Guide to Administration of an Estate
In order to give you a realistic expectation of how long it is likely to take to administer an estate it is helpful for you to understand what is involved. The solicitor instructed by the Personal Representative (PR) – an executor or administrator (depending on whether the person died with, or without making a will) – will be able to give you an estimate of the length of time he or she considers will be involved to carry out the work necessary to administer the estate. This means that:
- the assets of the deceased are collected in
- any gifts set out in the deceased’s will (if there is one) are paid
- any debts, tax, funeral expenses and costs to do with the administration are paid
- and what is left over is distributed to the beneficiaries entitled to it
What are the duties and responsibilities of PRs?
PRs have a number of duties and responsibilities imposed on them by law and there are sanctions available to beneficiaries and to the tax authorities if these are not carried out correctly. We will therefore help you to be sure that:
- the estate is distributed strictly in accordance with the terms of the will or the law which governs the distribution of an estate on intestacy
- the information supplied to HM Revenue & Customs in relation to inheritance tax (IHT), income tax and capital gains tax is completely accurate
What is needed to set about administering an estate?
In all but the most straightforward cases, we will need a grant of probate (where there is a will) or a grant of letters of administration (where there is no will). “Grant” refers to both of these. The grant will enable us to cash in assets or transfer them to beneficiaries.
What is the solicitor’s role?
To ensure that:
- the grant is obtained and the estate administered as quickly and efficiently as possible
- you do not have to deal with what may be complex and unfamiliar laws and procedures at a time when you may also be coming to terms with the loss of a close relative or friend
- you comply with your duties and responsibilities as a PR and do not incur sanctions for breaches of those responsibilities
- the estate is correctly distributed between the beneficiaries
- the information given to the HM Revenue & Customs is correct
- the correct amount of tax is paid and any overpaid tax is claimed back
What are some of the things that the solicitor administering an estate will have to do?
- locate and read through the will
- get details of the assets and liabilities of the estate
- get date of death valuations for each of the assets and liabilities
value the estate
- complete the inheritance tax (“IHT”) account form (required even where no IHT is payable)
- prepare the application for the grant and get it sworn by the PRs
- pay any IHT due and arrange the early release of funds needed to pay it
- apply for the grant
- cash in or transfer the assets
- complete any tax returns and other forms relating to pre and post death income tax and capital gains tax (“CGT”), send them to HMRC, pay any outstanding tax and finalise the income tax / CGT position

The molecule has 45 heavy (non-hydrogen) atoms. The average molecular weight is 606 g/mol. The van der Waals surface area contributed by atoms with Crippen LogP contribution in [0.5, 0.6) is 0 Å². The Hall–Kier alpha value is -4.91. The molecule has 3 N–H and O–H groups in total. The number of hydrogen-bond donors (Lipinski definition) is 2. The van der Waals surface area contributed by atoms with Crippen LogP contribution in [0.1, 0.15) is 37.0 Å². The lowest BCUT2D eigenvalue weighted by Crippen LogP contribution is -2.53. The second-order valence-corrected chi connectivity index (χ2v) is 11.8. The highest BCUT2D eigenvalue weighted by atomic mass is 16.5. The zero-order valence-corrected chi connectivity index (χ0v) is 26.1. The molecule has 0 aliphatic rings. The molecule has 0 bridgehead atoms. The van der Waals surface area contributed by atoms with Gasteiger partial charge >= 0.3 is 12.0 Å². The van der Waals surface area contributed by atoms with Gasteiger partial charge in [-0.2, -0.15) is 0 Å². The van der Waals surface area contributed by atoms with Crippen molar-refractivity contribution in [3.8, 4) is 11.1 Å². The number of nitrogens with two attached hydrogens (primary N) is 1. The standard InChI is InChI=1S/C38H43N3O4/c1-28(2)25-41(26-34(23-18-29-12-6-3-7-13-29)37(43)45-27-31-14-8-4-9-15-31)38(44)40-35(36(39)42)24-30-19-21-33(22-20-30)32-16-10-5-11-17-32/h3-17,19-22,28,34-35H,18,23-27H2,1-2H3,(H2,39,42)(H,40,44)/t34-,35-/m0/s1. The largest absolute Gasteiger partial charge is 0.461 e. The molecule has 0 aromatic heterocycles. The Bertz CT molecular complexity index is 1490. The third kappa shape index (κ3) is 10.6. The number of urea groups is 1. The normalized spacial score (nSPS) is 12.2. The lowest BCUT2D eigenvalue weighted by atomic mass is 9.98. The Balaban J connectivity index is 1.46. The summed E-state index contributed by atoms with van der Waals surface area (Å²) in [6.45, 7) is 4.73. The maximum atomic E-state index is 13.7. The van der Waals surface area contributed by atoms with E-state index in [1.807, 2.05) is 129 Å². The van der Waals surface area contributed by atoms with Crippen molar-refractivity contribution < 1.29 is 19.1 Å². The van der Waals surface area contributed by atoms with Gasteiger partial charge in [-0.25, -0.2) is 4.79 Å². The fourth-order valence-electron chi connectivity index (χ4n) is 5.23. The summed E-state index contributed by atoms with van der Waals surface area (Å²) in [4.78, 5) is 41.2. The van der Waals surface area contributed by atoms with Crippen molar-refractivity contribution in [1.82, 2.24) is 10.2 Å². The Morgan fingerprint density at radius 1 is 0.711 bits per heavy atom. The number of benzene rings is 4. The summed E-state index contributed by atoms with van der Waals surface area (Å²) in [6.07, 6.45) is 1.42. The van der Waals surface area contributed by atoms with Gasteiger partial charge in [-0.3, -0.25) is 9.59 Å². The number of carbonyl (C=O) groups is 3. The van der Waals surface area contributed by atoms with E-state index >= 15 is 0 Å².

- pay any liabilities and administration expenses
- make any gifts provided for in the will
- make payments to the residuary beneficiaries on account of the amounts due to them
- make any final adjustments to the IHT calculations and pay any additional IHT
- obtain an IHT clearance certificate
- keep the PRs and beneficiaries regularly informed of progress and send them interim estate accounts as and when required
- prepare final estate accounts and send copies to the PRs and the residuary beneficiaries for approval
- pay the final balances due to the residuary beneficiaries
- maintain proper records of all financial information and transactions in relation to the estate
- liaise with accountants, stockbrokers, financial advisers, insurance brokers, valuers, auctioneers and other professionals
- Whilst we endeavour to work as quickly as we can on any file, we are sometimes dependent upon third parties such as HM Revenue & Customs, the Probate Registry, banks and building societies, utility companies and sometimes other solicitors for information. We cannot, therefore, give fixed time estimates for how long any one estate will take to complete.
Why choose Hand Morgan & Owen
- At Hand Morgan & Owen we have a dedicated private client department comprising a partner, an associate and an assistant solicitor and experienced support staff all of whom have considerable experience and expertise in dealing with wills, estate administration, personal tax and trusts
- We take pride in the service we offer to executors, administrators and beneficiaries in dealing with the administration of estates and making things easier at what is often a very difficult time for those left behind.
The contents of this article are for the purposes of general awareness only. They do not purport to constitute legal or professional advice. The law may have changed since this article was published. Readers should not act on the basis of the information included and should take appropriate professional advice upon their own particular circumstances. (50587)